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Cornelius Joseph Tumanowicz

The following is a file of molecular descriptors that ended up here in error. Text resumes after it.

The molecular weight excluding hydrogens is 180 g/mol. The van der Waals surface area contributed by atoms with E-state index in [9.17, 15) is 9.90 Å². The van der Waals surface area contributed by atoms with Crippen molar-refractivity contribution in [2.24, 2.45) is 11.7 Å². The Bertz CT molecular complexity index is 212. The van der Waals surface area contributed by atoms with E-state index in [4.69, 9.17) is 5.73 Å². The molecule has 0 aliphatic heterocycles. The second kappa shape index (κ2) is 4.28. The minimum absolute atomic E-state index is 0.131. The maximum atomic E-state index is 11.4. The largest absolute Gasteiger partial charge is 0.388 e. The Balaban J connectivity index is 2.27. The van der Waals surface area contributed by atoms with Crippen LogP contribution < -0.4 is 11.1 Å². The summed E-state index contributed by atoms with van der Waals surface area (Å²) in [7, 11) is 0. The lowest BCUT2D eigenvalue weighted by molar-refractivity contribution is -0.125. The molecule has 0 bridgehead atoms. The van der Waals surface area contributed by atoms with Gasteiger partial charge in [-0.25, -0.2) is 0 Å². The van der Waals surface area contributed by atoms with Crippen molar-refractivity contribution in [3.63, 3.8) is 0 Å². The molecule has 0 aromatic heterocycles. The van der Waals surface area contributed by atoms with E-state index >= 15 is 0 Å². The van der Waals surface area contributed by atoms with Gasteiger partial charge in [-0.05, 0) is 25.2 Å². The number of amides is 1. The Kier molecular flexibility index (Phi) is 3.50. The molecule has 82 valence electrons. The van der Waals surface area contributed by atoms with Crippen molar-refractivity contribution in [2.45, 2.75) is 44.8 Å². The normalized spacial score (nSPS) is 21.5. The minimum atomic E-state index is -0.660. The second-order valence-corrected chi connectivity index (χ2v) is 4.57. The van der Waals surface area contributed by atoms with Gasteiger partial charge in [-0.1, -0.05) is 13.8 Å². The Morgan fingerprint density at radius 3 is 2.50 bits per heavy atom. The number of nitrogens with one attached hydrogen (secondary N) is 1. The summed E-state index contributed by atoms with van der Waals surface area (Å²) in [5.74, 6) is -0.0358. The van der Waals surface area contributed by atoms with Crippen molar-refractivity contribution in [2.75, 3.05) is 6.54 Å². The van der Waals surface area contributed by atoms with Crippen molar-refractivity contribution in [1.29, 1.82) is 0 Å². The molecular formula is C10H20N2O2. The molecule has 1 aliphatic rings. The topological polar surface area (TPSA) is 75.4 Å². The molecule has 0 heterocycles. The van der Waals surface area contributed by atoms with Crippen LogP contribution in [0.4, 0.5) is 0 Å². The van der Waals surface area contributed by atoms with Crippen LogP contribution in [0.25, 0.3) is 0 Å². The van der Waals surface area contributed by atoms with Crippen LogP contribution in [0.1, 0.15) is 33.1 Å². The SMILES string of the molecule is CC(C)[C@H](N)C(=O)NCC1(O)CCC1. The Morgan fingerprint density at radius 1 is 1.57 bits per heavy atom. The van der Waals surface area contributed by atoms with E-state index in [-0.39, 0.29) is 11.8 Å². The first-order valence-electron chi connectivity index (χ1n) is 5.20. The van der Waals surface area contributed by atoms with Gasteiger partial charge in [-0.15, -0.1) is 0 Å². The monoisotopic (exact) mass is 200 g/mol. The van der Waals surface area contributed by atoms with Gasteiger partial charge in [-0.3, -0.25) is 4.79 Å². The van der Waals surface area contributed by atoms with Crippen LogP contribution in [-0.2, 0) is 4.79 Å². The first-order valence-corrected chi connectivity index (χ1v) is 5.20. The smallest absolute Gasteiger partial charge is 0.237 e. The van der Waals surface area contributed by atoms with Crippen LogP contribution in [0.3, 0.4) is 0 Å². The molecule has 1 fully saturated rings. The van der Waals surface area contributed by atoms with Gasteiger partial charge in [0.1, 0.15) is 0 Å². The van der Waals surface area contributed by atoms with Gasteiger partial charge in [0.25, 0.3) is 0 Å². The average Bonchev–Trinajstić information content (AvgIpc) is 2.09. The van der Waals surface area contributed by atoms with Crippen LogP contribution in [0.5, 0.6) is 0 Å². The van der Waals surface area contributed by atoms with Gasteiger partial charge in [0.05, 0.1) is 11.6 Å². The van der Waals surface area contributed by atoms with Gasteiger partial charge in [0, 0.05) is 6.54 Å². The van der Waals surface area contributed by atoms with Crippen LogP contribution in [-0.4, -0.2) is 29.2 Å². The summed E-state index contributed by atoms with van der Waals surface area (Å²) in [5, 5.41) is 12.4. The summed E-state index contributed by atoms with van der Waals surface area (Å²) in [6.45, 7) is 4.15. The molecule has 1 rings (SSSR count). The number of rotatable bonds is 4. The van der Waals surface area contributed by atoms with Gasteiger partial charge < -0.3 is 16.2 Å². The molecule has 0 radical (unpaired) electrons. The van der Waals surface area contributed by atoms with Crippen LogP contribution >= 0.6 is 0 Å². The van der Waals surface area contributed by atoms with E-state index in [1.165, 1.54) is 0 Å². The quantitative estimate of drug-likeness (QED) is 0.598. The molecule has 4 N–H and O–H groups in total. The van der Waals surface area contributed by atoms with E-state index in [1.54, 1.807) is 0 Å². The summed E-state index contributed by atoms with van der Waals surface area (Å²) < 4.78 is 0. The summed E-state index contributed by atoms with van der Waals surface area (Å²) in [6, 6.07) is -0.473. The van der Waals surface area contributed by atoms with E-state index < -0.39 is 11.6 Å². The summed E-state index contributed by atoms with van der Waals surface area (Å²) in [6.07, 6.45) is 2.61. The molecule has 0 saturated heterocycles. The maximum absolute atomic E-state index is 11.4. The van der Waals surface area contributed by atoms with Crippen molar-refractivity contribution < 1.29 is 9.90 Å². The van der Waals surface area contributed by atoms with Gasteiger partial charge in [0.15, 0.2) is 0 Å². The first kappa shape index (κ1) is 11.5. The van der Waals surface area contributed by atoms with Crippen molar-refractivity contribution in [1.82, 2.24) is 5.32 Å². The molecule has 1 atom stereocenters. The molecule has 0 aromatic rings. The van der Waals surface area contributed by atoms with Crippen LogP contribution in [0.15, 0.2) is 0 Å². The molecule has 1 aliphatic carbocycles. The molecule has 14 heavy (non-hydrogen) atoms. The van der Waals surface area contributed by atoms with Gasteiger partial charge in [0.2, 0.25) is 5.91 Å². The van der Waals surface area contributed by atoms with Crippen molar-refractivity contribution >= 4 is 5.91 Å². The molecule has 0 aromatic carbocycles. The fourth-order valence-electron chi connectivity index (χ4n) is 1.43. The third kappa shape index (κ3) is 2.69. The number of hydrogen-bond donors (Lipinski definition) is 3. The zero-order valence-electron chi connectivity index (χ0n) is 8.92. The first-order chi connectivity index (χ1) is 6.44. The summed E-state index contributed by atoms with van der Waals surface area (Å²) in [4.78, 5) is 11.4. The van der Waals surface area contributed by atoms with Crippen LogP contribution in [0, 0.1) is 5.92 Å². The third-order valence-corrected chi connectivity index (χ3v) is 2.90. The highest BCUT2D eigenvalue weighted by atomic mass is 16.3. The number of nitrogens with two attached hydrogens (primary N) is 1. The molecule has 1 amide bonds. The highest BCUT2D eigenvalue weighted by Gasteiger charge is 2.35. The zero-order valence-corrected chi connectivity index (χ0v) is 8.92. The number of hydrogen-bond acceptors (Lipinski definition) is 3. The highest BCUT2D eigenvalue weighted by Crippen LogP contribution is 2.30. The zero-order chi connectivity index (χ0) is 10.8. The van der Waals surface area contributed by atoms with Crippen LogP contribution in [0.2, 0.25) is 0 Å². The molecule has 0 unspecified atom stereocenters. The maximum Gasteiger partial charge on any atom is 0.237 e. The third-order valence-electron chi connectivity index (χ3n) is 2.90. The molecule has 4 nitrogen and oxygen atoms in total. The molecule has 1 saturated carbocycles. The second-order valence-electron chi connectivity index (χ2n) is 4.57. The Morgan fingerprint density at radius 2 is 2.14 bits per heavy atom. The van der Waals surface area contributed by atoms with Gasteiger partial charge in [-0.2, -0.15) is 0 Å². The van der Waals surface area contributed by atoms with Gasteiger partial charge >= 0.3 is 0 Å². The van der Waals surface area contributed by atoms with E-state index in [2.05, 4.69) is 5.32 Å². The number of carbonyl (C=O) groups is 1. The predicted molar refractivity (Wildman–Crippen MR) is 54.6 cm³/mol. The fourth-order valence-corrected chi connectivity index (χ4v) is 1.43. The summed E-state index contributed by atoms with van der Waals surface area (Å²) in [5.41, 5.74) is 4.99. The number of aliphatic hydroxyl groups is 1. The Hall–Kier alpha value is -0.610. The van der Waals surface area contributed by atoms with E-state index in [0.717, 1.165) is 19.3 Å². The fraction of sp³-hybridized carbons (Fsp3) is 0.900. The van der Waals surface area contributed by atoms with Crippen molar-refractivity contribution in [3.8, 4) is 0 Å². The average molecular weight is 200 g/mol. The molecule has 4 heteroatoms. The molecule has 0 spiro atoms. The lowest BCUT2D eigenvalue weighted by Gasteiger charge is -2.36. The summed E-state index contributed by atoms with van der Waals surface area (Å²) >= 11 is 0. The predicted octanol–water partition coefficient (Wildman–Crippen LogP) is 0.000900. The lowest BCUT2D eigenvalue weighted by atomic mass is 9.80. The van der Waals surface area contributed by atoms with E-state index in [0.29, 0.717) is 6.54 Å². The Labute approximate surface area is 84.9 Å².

Biographical Account: Tumanowicz was a Polish exile, living in England in the mid 19th century.  He probably left Poland during the instability in the country in the 1830s and 40s, arriving at some point before 1839.  He taught drawing and languages, probably German, for much of his life, mostly in and around Hastings.  He spent some of his leisure time beach combing, collecting and pressing seaweeds and other marine life.  He became friends with Margaret Gatty, possibly from 1848, and the two corresponded for many years.  Margaret sometimes referred to Tumanowicz as her 'South Pole.'  He apparently had a tendency to send specimens that were too small to be identified, which Margaret called 'Tumanowiczian.  It was one of Tumanowicz's specimens that Gatty identified as being new to science.  She requested that it be named tumanowiczii in his honour.
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